Time Ticking on US LNG Export Window of Opportunity

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The clock is ticking on the time window for the United States to reap the benefits of LNG exports, according to Wood Mackenzie.

The clock is ticking on the time window for the United States to reap the benefits of liquefied natural gas (LNG) exports, an analyst with Wood Mackenzie told attendees at the Platts 13th annual Liquefied Natural Gas Conference in Houston last week.

More than 25 LNG export projects have been proposed for construction in the United States. To date, six LNG export applications representing 8.47 billion cubic feet per day (Bcf/d) of supply have been approved. However, a final investment decision has only been taken on one project.

The pace of regulatory approvals for non-Free Trade Agreement (FTA) and for construction permits are cited primary factor holding up the pace of LNG export project approvals, said Asish Mohanty, senior analyst with Wood Mackenzie.

After a long pause, approvals for non-FTA export projects are starting to occur again, though not at a fast pace. The process for construction permits from the Federal Energy Regulatory Commission (FERC) has slowed down noticeably, with the environmental impact statement for the Freeport and Cameron LNG projects delayed by six months. These delays mean that other projects in the queue will be delayed even further, Mohanty noted.

The U.S. Department of Energy (DOE) approval  process for non-FTA projects and FERC construction approval process are the most visible bottlenecks that projects face. Other bottlenecks include specific technical and environmental issues such as footprint restrictions and opposition by local communities. Other projects face challenges in gaining access to existing infrastructure at brownfield developments.

The outlook for U.S. export terminals hinges on value and package that U.S. LNG supply brings to the global LNG market table, Mohanty noted.

Asian Energy Demand Primary Driver of LNG Market

Asian LNG demand, which comprises two-third of the global LNG market, is the fastest growing segment of the market. LNG projects moving forward will primarily be underwritten by Asian LNG demand, which has grown significantly in the past 2.5 to three years due to the Fukushima nuclear disaster in Japan. By 2025, global LNG demand is expected to reach 350 million tonnes per annum (mmtpa). However, this demand is expected to be dwarfed by proposed liquefaction capacity of 555 mmtpa in that same year.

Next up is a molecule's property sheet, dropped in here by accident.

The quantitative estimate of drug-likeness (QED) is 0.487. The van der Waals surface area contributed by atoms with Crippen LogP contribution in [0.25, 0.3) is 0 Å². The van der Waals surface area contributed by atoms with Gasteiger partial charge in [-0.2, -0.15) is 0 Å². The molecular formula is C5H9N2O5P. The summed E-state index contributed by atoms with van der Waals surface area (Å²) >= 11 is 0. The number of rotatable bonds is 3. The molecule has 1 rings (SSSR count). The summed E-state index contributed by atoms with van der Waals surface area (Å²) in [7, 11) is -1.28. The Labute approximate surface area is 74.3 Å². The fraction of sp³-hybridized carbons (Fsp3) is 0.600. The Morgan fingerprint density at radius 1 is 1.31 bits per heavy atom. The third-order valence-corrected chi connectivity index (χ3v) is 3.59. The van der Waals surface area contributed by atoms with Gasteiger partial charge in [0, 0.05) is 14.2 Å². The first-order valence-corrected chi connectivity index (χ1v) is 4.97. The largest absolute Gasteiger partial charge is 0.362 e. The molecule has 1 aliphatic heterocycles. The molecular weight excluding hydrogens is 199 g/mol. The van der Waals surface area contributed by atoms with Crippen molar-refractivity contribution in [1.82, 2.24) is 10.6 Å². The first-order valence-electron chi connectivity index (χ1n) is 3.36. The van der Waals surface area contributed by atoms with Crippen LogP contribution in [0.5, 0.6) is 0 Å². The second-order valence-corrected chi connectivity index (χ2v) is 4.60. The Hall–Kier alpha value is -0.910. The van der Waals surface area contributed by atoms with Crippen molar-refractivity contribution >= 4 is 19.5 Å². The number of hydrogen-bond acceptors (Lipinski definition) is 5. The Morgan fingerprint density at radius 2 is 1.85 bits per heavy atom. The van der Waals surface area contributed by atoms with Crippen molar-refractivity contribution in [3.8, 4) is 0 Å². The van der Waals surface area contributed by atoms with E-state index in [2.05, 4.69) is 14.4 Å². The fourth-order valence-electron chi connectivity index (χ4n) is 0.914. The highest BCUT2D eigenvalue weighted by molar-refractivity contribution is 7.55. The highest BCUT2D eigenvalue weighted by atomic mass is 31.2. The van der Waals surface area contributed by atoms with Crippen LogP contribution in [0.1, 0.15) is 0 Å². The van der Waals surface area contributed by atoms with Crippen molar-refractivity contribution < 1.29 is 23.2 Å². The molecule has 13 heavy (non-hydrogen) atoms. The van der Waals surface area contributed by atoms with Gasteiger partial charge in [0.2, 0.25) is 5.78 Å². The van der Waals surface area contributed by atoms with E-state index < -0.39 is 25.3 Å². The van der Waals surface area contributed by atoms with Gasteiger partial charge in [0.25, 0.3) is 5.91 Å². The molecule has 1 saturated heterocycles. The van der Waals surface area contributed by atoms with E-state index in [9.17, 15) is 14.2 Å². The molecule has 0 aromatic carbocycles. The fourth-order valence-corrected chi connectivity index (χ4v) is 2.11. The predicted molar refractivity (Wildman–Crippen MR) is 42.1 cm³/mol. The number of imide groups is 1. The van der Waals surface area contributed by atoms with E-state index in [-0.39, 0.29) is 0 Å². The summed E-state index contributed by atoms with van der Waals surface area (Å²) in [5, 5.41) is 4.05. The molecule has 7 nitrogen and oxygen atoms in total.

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Dr. Tom Williams  |  February 27, 2014
US LNG is probably now well behind the curve as PRC/Korea/Japan are investing NOW in pipelines and fracking and like PRC did with HongKong Black Point Power plant - built 500mi subsea pipeline from and gas collector system for a 1000++MW power plant in HK...before the contracts could be signed to get the coal... Now PRC is getting the gas production going in west and central China...laying pipelines to Beijing and Shanghai...once in Beijing piping into Incheon is piece of cake...only question is a gas line from Incheon to Pusan by land/sea...then jump the straits to Japan...subsea again. One question - highly compressed NG or LNG by pipe PRC/Korea/Japan, I believe, have already gotten agreements regarding technologies, pipelayers, pipe production/transport, and sizing/number of pipelines...along with 25 year delivery contracts. These are easy and lucrative contracts for all three.. Russians are trying to come into the north end of Japan but their gas will probably much more expensive and not include the Koreans in the mix - kiss of death...in this commodity market system. US gas may provide a little LNG in 2016-18 until the pipelines are operating to Japan. So who would want to invest in a pipeline to NWUS/Can-BC which will be moot within 5-years, as no one in Japan would sign a 25-year supply contract for LNG and receiving gasifiers when they know the PRC gas will be there within five years. That take care of the Pacific market while Argentina is progressing for the SoAmerican market...and NoAfrica and Europe can deal with the European demands within ten years...With tankers and pipeline investments it is difficult to deal with a spot market when it is LNG vs CNG.